James Bovard is a well-known and highly regarded free-marketer, so it’s highly disappointing to see him attack the U.S. sugar program using arguments that could easily be described in the vernacular of the day as “fake news.”
Mr. Bovard’s column last week was titled, “Why Americans Pay Triple the World Price for Sugar.” A claim that simply isn’t true.
U.S. food manufacturers currently pay 28.5 cents for a pound of sugar, according to USDA data. The current world price is 24.9 cents – hardly three times cheaper, as Mr. Bovard attests.
1.) Global sugar prices are anything but stable. Lower prices today could well be higher prices tomorrow. On the other hand, domestic sugar prices in the United States have been VERY stable.
In fact, the price of domestic sugar today is almost identical to the price of domestic sugar back when Ronald Reagan was president – over 30 years ago.
2.) Unlike domestic sugar, the global sugar prices often quoted by critics don’t include transportation costs. When apples are actually compared to apples – with shipping – any price advantage for foreign competitors becomes negligible at best.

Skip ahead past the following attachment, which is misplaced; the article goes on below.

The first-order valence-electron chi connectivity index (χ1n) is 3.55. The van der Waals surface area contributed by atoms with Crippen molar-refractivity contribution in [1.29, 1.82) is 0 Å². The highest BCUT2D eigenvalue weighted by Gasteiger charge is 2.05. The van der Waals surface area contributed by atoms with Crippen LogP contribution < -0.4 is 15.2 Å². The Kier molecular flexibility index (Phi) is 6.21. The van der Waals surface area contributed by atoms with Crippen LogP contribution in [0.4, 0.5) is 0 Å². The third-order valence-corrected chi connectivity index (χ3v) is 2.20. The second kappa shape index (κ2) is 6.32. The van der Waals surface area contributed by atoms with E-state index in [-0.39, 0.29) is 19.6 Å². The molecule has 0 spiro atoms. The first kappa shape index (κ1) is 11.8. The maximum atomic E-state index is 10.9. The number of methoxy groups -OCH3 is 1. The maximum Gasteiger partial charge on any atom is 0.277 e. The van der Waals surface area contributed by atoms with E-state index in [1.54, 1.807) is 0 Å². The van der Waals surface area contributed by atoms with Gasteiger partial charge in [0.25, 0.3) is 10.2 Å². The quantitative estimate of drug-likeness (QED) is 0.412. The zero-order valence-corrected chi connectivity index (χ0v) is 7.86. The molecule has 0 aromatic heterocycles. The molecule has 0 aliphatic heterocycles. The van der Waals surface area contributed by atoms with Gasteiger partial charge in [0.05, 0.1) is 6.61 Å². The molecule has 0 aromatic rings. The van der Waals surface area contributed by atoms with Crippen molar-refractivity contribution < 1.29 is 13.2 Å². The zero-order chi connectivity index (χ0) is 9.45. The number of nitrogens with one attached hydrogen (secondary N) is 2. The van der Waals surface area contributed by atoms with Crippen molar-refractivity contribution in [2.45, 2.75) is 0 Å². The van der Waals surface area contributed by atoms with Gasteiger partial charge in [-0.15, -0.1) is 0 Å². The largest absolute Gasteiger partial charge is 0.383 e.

Mr. Bovard then goes on to gratuitously make the incendiary claim that “American farmers cannot compete with foreign sugar growers,” and refers to the U.S. sugar program as “America’s least efficient welfare program.”
Wrong on both counts.
American sugar farmers can compete with – and beat! – the best in the world…providing everyone is playing by the same rules. But the global sugar market is anything but a level playing field.
Indeed, it is perhaps the most distorted commodity market on the planet.
Unlike the U.S. – which provides zero government subsidies for domestic sugar producers – foreign competitors regularly subsidize their comparatively inefficient sugar industries. The U.S. sugar program only establishes import quotas and tariffs on such foreign competitors who “cheat.”
In addition, U.S. sugar policy is about as far from a “welfare program” as you can get. American farmers get ZERO dollars in government subsidies. At best some receive loans which are repaid – with interest.
Mr. Bovard did get one thing right in his commentary though: “The only way to fix the sugar program is to abolish it.” On that overall objective, we agree. Where we disagree is the means to the end.
Mr. Bovard believes the U.S. should unilaterally end the U.S. sugar program without requiring foreign competitors to cease their subsidy programs. We believe the best strategy is to zero out our program in exchange for them zeroing out theirs simultaneously.
Fair. And balanced.